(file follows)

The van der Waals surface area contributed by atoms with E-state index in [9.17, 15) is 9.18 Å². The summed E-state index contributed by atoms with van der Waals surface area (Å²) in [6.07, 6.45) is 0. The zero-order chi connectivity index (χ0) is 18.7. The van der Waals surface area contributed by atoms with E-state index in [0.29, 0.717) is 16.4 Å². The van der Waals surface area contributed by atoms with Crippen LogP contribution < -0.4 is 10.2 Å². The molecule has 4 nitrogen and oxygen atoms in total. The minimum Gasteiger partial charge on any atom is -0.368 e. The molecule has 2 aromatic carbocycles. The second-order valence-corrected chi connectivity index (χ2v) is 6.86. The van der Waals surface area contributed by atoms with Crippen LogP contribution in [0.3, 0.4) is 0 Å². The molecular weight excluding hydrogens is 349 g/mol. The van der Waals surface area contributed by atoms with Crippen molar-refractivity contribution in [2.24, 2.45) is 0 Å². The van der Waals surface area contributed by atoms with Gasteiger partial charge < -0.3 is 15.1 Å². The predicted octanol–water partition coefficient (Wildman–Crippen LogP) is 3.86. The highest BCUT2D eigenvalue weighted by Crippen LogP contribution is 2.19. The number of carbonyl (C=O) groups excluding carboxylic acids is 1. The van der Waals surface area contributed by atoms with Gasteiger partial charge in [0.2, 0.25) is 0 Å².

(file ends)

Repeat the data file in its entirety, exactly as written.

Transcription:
The van der Waals surface area contributed by atoms with E-state index in [9.17, 15) is 9.18 Å². The summed E-state index contributed by atoms with van der Waals surface area (Å²) in [6.07, 6.45) is 0. The zero-order chi connectivity index (χ0) is 18.7. The van der Waals surface area contributed by atoms with E-state index in [0.29, 0.717) is 16.4 Å². The van der Waals surface area contributed by atoms with Crippen LogP contribution < -0.4 is 10.2 Å². The molecule has 4 nitrogen and oxygen atoms in total. The minimum Gasteiger partial charge on any atom is -0.368 e. The molecule has 2 aromatic carbocycles. The second-order valence-corrected chi connectivity index (χ2v) is 6.86. The van der Waals surface area contributed by atoms with Crippen LogP contribution in [0.3, 0.4) is 0 Å². The molecular weight excluding hydrogens is 349 g/mol. The van der Waals surface area contributed by atoms with Crippen molar-refractivity contribution in [2.24, 2.45) is 0 Å². The van der Waals surface area contributed by atoms with Gasteiger partial charge < -0.3 is 15.1 Å². The predicted octanol–water partition coefficient (Wildman–Crippen LogP) is 3.86. The highest BCUT2D eigenvalue weighted by Crippen LogP contribution is 2.19. The number of carbonyl (C=O) groups excluding carboxylic acids is 1. The van der Waals surface area contributed by atoms with Gasteiger partial charge in [0.2, 0.25) is 0 Å².